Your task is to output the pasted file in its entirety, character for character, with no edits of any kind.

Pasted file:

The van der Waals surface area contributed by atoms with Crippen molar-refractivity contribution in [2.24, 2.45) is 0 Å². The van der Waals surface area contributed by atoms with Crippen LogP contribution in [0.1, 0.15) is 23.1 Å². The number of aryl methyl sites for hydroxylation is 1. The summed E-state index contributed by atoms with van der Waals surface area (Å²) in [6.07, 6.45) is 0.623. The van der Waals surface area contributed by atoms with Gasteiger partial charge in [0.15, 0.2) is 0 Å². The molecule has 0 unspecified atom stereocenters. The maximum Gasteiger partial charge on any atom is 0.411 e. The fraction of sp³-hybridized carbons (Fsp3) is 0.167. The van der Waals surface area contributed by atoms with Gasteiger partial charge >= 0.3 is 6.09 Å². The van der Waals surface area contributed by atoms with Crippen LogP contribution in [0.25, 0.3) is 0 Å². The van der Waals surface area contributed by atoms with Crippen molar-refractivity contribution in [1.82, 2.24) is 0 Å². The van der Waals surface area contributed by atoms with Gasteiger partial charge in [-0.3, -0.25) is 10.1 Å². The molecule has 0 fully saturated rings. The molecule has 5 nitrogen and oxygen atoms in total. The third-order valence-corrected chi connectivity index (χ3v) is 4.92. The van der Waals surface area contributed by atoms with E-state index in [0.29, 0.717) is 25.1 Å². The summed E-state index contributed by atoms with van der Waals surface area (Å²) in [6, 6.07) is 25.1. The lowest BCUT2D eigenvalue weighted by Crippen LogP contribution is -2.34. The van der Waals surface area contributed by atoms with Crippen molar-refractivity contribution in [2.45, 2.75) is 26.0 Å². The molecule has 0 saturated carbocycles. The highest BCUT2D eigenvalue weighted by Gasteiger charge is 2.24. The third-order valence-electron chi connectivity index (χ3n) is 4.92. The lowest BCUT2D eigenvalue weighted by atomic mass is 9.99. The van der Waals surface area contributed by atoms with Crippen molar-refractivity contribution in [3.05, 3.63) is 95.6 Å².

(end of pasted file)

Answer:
The van der Waals surface area contributed by atoms with Crippen molar-refractivity contribution in [2.24, 2.45) is 0 Å². The van der Waals surface area contributed by atoms with Crippen LogP contribution in [0.1, 0.15) is 23.1 Å². The number of aryl methyl sites for hydroxylation is 1. The summed E-state index contributed by atoms with van der Waals surface area (Å²) in [6.07, 6.45) is 0.623. The van der Waals surface area contributed by atoms with Gasteiger partial charge in [0.15, 0.2) is 0 Å². The molecule has 0 unspecified atom stereocenters. The maximum Gasteiger partial charge on any atom is 0.411 e. The fraction of sp³-hybridized carbons (Fsp3) is 0.167. The van der Waals surface area contributed by atoms with Gasteiger partial charge >= 0.3 is 6.09 Å². The van der Waals surface area contributed by atoms with Crippen LogP contribution in [0.25, 0.3) is 0 Å². The van der Waals surface area contributed by atoms with Crippen molar-refractivity contribution in [1.82, 2.24) is 0 Å². The van der Waals surface area contributed by atoms with Gasteiger partial charge in [-0.3, -0.25) is 10.1 Å². The molecule has 0 fully saturated rings. The molecule has 5 nitrogen and oxygen atoms in total. The third-order valence-corrected chi connectivity index (χ3v) is 4.92. The van der Waals surface area contributed by atoms with E-state index in [0.29, 0.717) is 25.1 Å². The summed E-state index contributed by atoms with van der Waals surface area (Å²) in [6, 6.07) is 25.1. The lowest BCUT2D eigenvalue weighted by Crippen LogP contribution is -2.34. The van der Waals surface area contributed by atoms with Crippen molar-refractivity contribution in [2.45, 2.75) is 26.0 Å². The molecule has 0 saturated carbocycles. The highest BCUT2D eigenvalue weighted by Gasteiger charge is 2.24. The third-order valence-electron chi connectivity index (χ3n) is 4.92. The lowest BCUT2D eigenvalue weighted by atomic mass is 9.99. The van der Waals surface area contributed by atoms with Crippen molar-refractivity contribution in [3.05, 3.63) is 95.6 Å².